According to freelance writer and editor from Minneapolis, Minnesota Robin Marty, the magic sway Donald Trump holds over evangelical leaders can be attributed to one thing.
The one part of Trump’s platform that it is believed will cement the evangelical vote behind the DT banner is that Donald Trump has
promised to repeal the Johnson Amendment.
This is the part of his “Republican” platform that Trump is apparently planning to use tomorrow when he meets with 700 evangelical leaders in Orlando, Florida on Thursday. https://www.washingtonpost.com/politics/next-step-in-trumps-campaign-reset-a-private-meeting-with-evangelical-pastors/2016/08/09/caca5b46-5d97-11e6-9d2f-b1a3564181a1_story.html
For those who are not conversant with the notorious, and for evangelicals, dangerous Johnson Amendment (I certainly wasn’t) here’s a description of the nefarious amendment to US tax law:
The Johnson Amendment is a change in the U.S. tax code proposed in 1954 by then Senator Lyndon B. Johnson
Organizations recognized under Section 501(c) (3) of the U.S. tax code are subject to limits or absolute prohibitions on engaging in political activities and risk loss of tax exempt status if violated. Specifically, they are prohibited from conducting political campaign activities to intervene in elections to public office.
MsNBC’s Steve Benen explains:
Under federal tax law, tax-exempt houses of worship are not allowed to intervene in partisan political campaigns. Ministries can obviously speak out on moral and spiritual issues of the day, and can even get involved in ballot referenda related to various policies, but churches and other houses of worship can’t take steps to help (or hurt) candidates or political parties. This law was created in 1954, thanks to the efforts of then-Sen. Lyndon Johnson, and for the most part, it hasn’t been especially controversial.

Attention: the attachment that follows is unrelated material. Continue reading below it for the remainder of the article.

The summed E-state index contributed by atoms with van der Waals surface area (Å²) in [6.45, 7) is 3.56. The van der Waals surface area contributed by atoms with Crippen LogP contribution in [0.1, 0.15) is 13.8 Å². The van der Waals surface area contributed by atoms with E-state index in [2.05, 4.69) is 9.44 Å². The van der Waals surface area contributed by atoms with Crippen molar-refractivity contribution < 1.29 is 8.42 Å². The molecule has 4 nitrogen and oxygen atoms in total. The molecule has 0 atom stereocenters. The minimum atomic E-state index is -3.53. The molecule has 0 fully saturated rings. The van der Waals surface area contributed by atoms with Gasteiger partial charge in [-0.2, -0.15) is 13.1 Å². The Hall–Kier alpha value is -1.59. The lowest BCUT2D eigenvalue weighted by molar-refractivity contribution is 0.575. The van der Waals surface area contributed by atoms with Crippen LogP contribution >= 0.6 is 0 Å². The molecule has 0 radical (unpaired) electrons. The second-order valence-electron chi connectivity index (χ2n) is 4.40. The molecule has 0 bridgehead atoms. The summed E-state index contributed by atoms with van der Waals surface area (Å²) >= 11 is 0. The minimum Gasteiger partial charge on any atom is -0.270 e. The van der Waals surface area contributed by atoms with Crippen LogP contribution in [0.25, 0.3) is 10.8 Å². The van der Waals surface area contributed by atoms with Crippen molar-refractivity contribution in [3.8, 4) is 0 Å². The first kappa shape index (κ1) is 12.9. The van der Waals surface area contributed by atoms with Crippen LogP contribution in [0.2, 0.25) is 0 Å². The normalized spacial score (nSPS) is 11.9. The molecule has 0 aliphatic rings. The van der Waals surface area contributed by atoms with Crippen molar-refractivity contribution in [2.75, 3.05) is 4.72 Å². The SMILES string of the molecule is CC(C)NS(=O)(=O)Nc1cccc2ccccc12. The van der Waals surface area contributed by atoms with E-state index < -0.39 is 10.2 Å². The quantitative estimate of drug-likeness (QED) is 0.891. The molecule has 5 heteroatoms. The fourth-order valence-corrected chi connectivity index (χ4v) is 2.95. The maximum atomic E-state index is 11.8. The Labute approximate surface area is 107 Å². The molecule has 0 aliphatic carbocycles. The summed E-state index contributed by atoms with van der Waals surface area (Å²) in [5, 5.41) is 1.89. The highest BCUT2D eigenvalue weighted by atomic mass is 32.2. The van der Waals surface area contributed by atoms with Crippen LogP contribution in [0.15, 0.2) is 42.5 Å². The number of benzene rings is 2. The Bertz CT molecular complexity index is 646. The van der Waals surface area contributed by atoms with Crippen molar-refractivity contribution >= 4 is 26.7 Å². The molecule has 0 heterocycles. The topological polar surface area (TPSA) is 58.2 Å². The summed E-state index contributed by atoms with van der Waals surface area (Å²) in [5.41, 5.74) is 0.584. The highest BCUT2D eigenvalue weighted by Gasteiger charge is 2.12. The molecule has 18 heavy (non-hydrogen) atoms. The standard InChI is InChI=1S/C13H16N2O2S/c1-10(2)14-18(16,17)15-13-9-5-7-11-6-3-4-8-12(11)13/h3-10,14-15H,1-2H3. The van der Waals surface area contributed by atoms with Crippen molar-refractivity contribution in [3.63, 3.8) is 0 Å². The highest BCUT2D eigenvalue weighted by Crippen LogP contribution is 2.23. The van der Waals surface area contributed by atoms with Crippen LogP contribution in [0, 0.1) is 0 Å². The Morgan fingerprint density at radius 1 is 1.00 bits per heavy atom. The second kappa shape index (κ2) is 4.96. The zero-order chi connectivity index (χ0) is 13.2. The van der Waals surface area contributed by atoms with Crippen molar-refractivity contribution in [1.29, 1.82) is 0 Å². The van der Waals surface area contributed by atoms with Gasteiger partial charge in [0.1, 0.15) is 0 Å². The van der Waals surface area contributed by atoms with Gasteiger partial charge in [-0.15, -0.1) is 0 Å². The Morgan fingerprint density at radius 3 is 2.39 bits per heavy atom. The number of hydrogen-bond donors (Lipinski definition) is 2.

Notice the amendment does not mean that church officials cannot speak out on political issues. It refers only to using the charity funded pulpit to support or attack a particular candidate for political office. Clergy in the US remain absolutely free to speak their minds on political issues that they feel affect their faith. They are simply not free to use their tax exempt status institution as a platform to promote a particular candidate.
Furthermore, according to Marty,
Churches have long found ways to work around that ban — allowing candidates to come in and address their congregations about their “faith journeys” or placing voter guides to remind members where candidates stand on issues that matter to the body, even preaching sermons on war, the sanctity of life, or other key policies. As long as the fig leaf of it being non-partisan and not a direct candidate endorsement remained, the IRS was unlikely to get involved in yanking tax except status.
But today in the land of the Christian Right, this is not good enough.
So closely has the Christian Right become linked to a particular political agenda, that its leadership will not rest until they are able to publicly throw their substantial financial and moral weight behind their chosen candidate while continuing to benefit from the general public’s generosity in granting exemption from taxation to churches that have less and less appeal to the public in general.
As someone who spends quite a bit of time in a church pulpit, it is incomprehensible to me that I would want to use this sacred platform to encourage people to vote Republican, Democrat or whatever political party I might choose.
As I understand it, tax exemption was originally granted to churches in light of the fact that churches performed so many functions that were beneficial to the community. In a day when many of those functions are now funded by involuntarily paid public tax dollars, it is not entirely clear to me why churches should continue to receive a tax exemption at all. And the morality of using an institution that, due to its tax exempt status, is in fact government supported to promote a particular candidate for political office certainly escapes me.